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04 June 2019 | Story Valentino Ndaba | Photo Charl Devenish
Prof Cathryn Tonne
Air pollution not only costs lives, it costs money too. Pictured is Prof Cathryn Tonne presenting a guest lecture on air pollution at the Bloemfontein Campus.

Health effects associated with ambient air pollution (AAP) have been well documented. Subsequently, the relationship between pollution and financial outcomes have also become a focus for case studies globally. An Environmental Research journal article revealed that “low and middle-income countries are disproportionately affected by the global burden of adverse health effects caused by AAP”. 

A high price to pay

In 2012, high concentrations of air pollution caused 7.4% of all deaths, costing South Africa up to 6% of its Gross Domestic Product. According to the recent International Growth Centre study conducted by senior University of Cape Town researchers, this is a direct consequence of the country’s heavy dependence of fossil fuels, a source of health-damaging air pollution and greenhouse pollutants.

Stunted human and economic growth

These South African statistics are attested to by Prof Cathryn Tonne who recently presented a guest lecture on air pollution which was hosted by the University of the Free State (UFS) Business School.

“Air pollution can affect economic development through several pathways, and health is an important one. Air pollution is linked to shorter life expectancy, chronic disease, asthma exacerbation and many other health outcomes that result in absenteeism from work and school. These have large direct costs to the health system.” 

Prof Tonne says that air pollution exposure in children is linked to reduced cognitive development, with important impacts on human capital. As a result, children are not reaching their full potential in terms of neurodevelopment, which has an effect on their income prospects and the economy as a whole.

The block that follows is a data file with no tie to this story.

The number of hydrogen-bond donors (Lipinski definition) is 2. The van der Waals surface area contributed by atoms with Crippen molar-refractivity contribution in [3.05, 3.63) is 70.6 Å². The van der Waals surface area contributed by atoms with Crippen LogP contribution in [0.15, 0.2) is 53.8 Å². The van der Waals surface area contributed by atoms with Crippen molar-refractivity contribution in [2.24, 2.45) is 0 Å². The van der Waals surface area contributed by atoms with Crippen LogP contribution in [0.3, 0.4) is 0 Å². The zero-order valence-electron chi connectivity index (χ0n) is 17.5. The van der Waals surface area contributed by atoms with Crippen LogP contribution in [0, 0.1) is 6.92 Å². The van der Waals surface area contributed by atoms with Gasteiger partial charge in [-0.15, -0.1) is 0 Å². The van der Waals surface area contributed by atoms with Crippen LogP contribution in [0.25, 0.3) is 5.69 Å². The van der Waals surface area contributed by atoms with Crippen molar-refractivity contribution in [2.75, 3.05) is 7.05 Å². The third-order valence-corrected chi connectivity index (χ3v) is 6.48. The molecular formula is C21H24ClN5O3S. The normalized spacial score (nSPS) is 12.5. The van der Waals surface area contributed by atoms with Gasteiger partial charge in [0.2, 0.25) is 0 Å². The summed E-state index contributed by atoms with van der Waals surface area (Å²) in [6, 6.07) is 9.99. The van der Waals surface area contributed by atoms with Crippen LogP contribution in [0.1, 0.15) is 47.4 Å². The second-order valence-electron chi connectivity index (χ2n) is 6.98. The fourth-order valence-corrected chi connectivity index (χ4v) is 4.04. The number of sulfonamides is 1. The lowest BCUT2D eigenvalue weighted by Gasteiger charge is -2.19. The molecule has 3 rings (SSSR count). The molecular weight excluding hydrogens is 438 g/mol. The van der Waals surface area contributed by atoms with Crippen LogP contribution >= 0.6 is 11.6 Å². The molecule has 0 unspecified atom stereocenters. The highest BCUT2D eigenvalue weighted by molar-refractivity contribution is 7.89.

Resolving a looming disaster

Technology may be employed to radically clean the air. Cities need to lead in the reduction of air pollution by promoting renewable energy, using active transport such as walking or cycling, and investing in infrastructure to make this safe and attractive. 

With researchers playing a major role in strengthening the case for aggressive air pollution control, the government needs to implement policies in order to control sources of air pollution. This global health and economic issue also requires individuals and communities to play their part to improve air quality.

News Archive

Measures to ensure safer campuses are investigated
2010-04-16

The safety of students, lecturers and staff of the University of the Free State (UFS) is of the utmost importance for the management of this institution and deliberations are continuously taking place on what can be done to improve the levels of safety of the respective campuses in Bloemfontein and Qwaqwa.

A set of recommendations was recently tabled by our rectorate that make provision for various measures for safer campuses. According to Prof. Niel Viljoen, Vice-Rector: Operations at the UFS, attention will urgently be paid to the following recommendations:

  • The instalment of alarm systems, linked to the central security control room, in all buildings on the respective campuses.
  • The instalment of “panic systems” in strategic places in buildings.
  • Where possible, better admission control to buildings, especially office blocks.
  • Better management en integration of contracted-in security workers.
  • Enhancement/upgrading and better monitoring of the security control room and sharpening of reaction times in cases of emergency.
  • Repair and maintenance of the current border fencing.
  • A survey was once again done of all the so-called “dark spots” on campus and the instalment more effective lighting are currently in progress.
  • Safeguarding of footways and parking areas by means of cameras and panic systems that will be monitored 24 hours a day, seven days a week.
  • Better and more visible patrolling of the pedestrian walkways and campuses.

Regular and structured feedback regarding the safety situation at all campuses shall also be done.

According to Prof. Viljoen the following recommendations shall also be investigated further:

- The feasibility of the “closing” of the campus, especially in terms of transport implications, costs and effectiveness.
- The possible closing of the small pedestrian gates in order to channel pedestrian traffic through the existing and manned gates.
- The feasibility of the compulsory wearing of ID cards by all personnel, students and temporary workers.
 

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